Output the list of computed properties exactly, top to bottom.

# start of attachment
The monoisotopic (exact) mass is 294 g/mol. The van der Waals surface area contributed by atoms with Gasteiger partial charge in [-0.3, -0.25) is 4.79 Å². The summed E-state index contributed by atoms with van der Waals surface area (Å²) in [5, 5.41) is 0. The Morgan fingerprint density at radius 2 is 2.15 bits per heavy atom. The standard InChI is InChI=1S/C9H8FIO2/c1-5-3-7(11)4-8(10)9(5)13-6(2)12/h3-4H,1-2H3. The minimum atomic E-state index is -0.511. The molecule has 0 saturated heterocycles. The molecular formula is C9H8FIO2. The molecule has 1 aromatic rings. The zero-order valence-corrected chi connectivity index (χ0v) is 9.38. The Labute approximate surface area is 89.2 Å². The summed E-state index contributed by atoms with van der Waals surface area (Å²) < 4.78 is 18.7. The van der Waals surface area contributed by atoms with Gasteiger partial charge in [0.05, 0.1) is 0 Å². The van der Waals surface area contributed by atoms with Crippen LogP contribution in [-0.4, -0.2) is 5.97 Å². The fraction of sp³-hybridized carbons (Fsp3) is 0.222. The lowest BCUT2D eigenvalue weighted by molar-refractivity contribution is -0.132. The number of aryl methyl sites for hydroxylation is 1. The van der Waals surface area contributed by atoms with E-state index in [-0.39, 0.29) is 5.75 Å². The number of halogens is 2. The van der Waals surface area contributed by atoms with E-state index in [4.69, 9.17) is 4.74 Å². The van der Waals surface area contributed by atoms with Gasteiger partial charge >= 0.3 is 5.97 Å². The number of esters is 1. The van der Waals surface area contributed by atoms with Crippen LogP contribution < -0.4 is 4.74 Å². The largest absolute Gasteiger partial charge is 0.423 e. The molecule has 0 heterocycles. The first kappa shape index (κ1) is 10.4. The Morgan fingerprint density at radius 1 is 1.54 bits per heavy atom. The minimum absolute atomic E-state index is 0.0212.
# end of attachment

The monoisotopic (exact) mass is 294 g/mol. The van der Waals surface area contributed by atoms with Gasteiger partial charge in [-0.3, -0.25) is 4.79 Å². The summed E-state index contributed by atoms with van der Waals surface area (Å²) in [5, 5.41) is 0. The Morgan fingerprint density at radius 2 is 2.15 bits per heavy atom. The standard InChI is InChI=1S/C9H8FIO2/c1-5-3-7(11)4-8(10)9(5)13-6(2)12/h3-4H,1-2H3. The minimum atomic E-state index is -0.511. The molecule has 0 saturated heterocycles. The molecular formula is C9H8FIO2. The molecule has 1 aromatic rings. The zero-order valence-corrected chi connectivity index (χ0v) is 9.38. The Labute approximate surface area is 89.2 Å². The summed E-state index contributed by atoms with van der Waals surface area (Å²) < 4.78 is 18.7. The van der Waals surface area contributed by atoms with Gasteiger partial charge in [0.05, 0.1) is 0 Å². The van der Waals surface area contributed by atoms with Crippen LogP contribution in [-0.4, -0.2) is 5.97 Å². The fraction of sp³-hybridized carbons (Fsp3) is 0.222. The lowest BCUT2D eigenvalue weighted by molar-refractivity contribution is -0.132. The number of aryl methyl sites for hydroxylation is 1. The van der Waals surface area contributed by atoms with E-state index in [-0.39, 0.29) is 5.75 Å². The number of halogens is 2. The van der Waals surface area contributed by atoms with E-state index in [4.69, 9.17) is 4.74 Å². The van der Waals surface area contributed by atoms with Gasteiger partial charge >= 0.3 is 5.97 Å². The number of esters is 1. The van der Waals surface area contributed by atoms with Crippen LogP contribution < -0.4 is 4.74 Å². The largest absolute Gasteiger partial charge is 0.423 e. The molecule has 0 heterocycles. The first kappa shape index (κ1) is 10.4. The Morgan fingerprint density at radius 1 is 1.54 bits per heavy atom. The minimum absolute atomic E-state index is 0.0212.